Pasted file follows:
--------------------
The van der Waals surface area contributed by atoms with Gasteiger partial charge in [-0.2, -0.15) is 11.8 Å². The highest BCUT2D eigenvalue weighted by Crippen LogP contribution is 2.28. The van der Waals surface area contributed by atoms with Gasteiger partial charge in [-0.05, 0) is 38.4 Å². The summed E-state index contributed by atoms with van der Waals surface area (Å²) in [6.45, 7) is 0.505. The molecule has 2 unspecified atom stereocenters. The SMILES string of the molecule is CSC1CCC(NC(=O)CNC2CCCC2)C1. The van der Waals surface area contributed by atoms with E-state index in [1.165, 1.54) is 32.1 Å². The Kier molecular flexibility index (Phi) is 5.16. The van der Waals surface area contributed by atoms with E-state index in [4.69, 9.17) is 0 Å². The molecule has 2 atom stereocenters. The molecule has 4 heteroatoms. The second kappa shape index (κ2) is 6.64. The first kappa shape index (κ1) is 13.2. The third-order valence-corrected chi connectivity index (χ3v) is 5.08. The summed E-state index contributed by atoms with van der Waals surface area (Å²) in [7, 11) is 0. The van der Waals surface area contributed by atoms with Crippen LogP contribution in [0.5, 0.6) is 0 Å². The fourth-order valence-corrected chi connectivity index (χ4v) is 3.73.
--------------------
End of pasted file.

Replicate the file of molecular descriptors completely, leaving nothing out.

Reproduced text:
The van der Waals surface area contributed by atoms with Gasteiger partial charge in [-0.2, -0.15) is 11.8 Å². The highest BCUT2D eigenvalue weighted by Crippen LogP contribution is 2.28. The van der Waals surface area contributed by atoms with Gasteiger partial charge in [-0.05, 0) is 38.4 Å². The summed E-state index contributed by atoms with van der Waals surface area (Å²) in [6.45, 7) is 0.505. The molecule has 2 unspecified atom stereocenters. The SMILES string of the molecule is CSC1CCC(NC(=O)CNC2CCCC2)C1. The van der Waals surface area contributed by atoms with E-state index in [1.165, 1.54) is 32.1 Å². The Kier molecular flexibility index (Phi) is 5.16. The van der Waals surface area contributed by atoms with E-state index in [4.69, 9.17) is 0 Å². The molecule has 2 atom stereocenters. The molecule has 4 heteroatoms. The second kappa shape index (κ2) is 6.64. The first kappa shape index (κ1) is 13.2. The third-order valence-corrected chi connectivity index (χ3v) is 5.08. The summed E-state index contributed by atoms with van der Waals surface area (Å²) in [7, 11) is 0. The van der Waals surface area contributed by atoms with Crippen LogP contribution in [0.5, 0.6) is 0 Å². The fourth-order valence-corrected chi connectivity index (χ4v) is 3.73.